- Interesting article by Elsa Walsh in The New Yorker this week on Senate Minority Leader Harry Reid of Nevada. Senator Reid is doing a great job holding the Democrats together in the face of a relentless and ruthlessly shameless majority; and he has some very interesting revelations about his conversation with Supreme Court nominee John Roberts. I imagine that the radical religious right will shudder when they read that Reid more than once compared Roberts to Justice David Souter.
I wasn’t aware that Reid was once the head of the Nevada Gaming Commission, and Ms. Walsh relates this interesting and harrowing story of his experience:
In July of 1978, a man named Jack Gordon, who was later married to LaToya Jackson, offered Reid twelve thousand dollars to approve two new, carnival-like gaming devices for casino use. Reid reported the attempted bribe to the F.B.I. and arranged a meeting with Gordon in his office. By agreement, F.B.I. agents burst in to arrest Gordon at the point where Reid asked, “Is this the money?” Although he was taking part in a sting, Reid was unable to control his temper; the videotape shows him getting up from his chair and saying, “You son of a bitch, you tried to bribe me!” and attempting to choke Gordon, before startled agents pulled him off. “I was so angry with him for thinking he could bribe me,” Reid said, explaining his theatrical outburst. Gordon was convicted in federal court in 1979 and sentenced to six months in prison.- NY Governor Pataki signed a bill to create an oversight board for NYRA. Big deal, really, considering that the organization has been under the microscope of a federal monitor since March 2004. More significantly, the bill officially accelerates the establishment of a committee to solicit proposals for the purchase of the NYRA franchise by Dec. 1. Originally this committee was scheduled to be established prior to July of 2006. [NY Daily News]
One day in 1981, Landra Reid noticed that the family station wagon was not running properly, and she discovered a cable under the hood and “something” sticking out of the gas tank. Police found a device that would have exploded had it been correctly grounded. Reid always blamed Gordon for the bomb, and the incident frightened his family—by then there were five children, four sons and a daughter—so that for a year they started the car by remote control. Gordon died in April, at the age of sixty-six, and his connection to the bombing attempt was never proved. McCue, Reid’s chief of staff, says that the episode changed Reid. Whatever the issue, she says, his approach is always “No one is going to kill me over this.” [The New Yorker]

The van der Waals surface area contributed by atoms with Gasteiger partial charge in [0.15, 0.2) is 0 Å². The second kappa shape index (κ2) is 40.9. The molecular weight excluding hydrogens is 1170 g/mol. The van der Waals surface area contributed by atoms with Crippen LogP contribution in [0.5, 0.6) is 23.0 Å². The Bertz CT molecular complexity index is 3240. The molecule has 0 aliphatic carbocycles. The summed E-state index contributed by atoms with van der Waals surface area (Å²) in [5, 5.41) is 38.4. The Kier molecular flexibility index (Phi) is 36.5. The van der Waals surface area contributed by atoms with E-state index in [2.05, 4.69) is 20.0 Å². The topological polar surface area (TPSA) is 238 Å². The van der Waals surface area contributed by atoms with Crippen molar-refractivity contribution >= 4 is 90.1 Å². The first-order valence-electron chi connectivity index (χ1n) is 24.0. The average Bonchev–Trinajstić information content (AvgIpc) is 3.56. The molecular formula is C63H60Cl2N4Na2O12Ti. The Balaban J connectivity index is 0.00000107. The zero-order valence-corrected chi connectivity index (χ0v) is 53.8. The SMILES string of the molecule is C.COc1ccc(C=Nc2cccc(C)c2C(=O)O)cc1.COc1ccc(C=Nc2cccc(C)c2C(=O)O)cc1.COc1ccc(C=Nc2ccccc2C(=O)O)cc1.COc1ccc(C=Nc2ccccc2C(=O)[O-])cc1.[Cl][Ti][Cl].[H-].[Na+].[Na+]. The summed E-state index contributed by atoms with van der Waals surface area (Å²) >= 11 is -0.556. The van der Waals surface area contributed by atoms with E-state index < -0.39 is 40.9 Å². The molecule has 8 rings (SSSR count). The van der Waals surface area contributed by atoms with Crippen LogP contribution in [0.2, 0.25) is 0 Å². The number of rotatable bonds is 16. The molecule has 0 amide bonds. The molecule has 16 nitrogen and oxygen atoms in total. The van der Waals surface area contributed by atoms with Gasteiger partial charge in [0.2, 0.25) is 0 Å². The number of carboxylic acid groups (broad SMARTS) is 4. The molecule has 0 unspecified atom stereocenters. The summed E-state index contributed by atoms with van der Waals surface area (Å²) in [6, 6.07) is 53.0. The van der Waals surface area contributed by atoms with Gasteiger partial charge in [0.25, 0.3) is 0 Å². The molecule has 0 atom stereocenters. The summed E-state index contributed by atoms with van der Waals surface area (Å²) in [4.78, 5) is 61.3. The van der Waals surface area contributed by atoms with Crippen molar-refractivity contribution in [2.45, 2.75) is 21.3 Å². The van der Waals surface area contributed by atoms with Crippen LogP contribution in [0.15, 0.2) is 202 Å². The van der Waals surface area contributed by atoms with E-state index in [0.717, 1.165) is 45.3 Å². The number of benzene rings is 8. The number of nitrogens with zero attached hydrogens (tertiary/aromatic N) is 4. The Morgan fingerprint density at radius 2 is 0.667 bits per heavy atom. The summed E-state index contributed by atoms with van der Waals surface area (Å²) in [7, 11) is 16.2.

A fascinating and potentially divisive issue that is bubbling under the whole NY franchise situation, like the potential fight over access to Judge Roberts’ writings in the first Bush Administration, is the question of who owns the land on which the NY tracks sit. Charles Hayward made mention of this at the Saratoga Institute symposium the other day.
Either way, he said state officials would have to deal with NYRA. He said NYRA has "significant claim" to the land upon which the tracks sit. He said NYRA since 1955 has paid $440 million in property taxes to the local communities where the tracks are located. [Bloodhorse]A while back I had written Bennett Liebman, who runs the Albany Law School Racing and Gaming Law program and probably knows about as much as anyone about this stuff, to try and get a clarification of the issues involved, and he responded thusly:
1. NYRA did own the land.Well, that really clears things up, eh? The point is that, according to Mr. Liebman, it is indeed the state that does control the land, but NYRA may (or may not) have a legitimate claim to compensation. But even if they do, if they lose the franchise they thus go out of existence. So who exactly is it that would then need to be compensated?
2. In 1983, when NYRA's franchise was extended, the State legislature, in effect, made the State the owner of the land. They made the franchise and NYRA's existence co-terminous. In short, under the 1983 legislation, if NYRA lost the franchise it would go out of existence. It's fairly clear that NYRA management in 1983 understood the situation. Thus, under the law, the State controls the land.
3. There are significant issues as to whether the State could constitutionally take NYRA's property without awarding NYRA compensation. This issue is further complicated by the fact that NYRA's status is so unique that it might not be owed any compensation if it was found to be a State entity.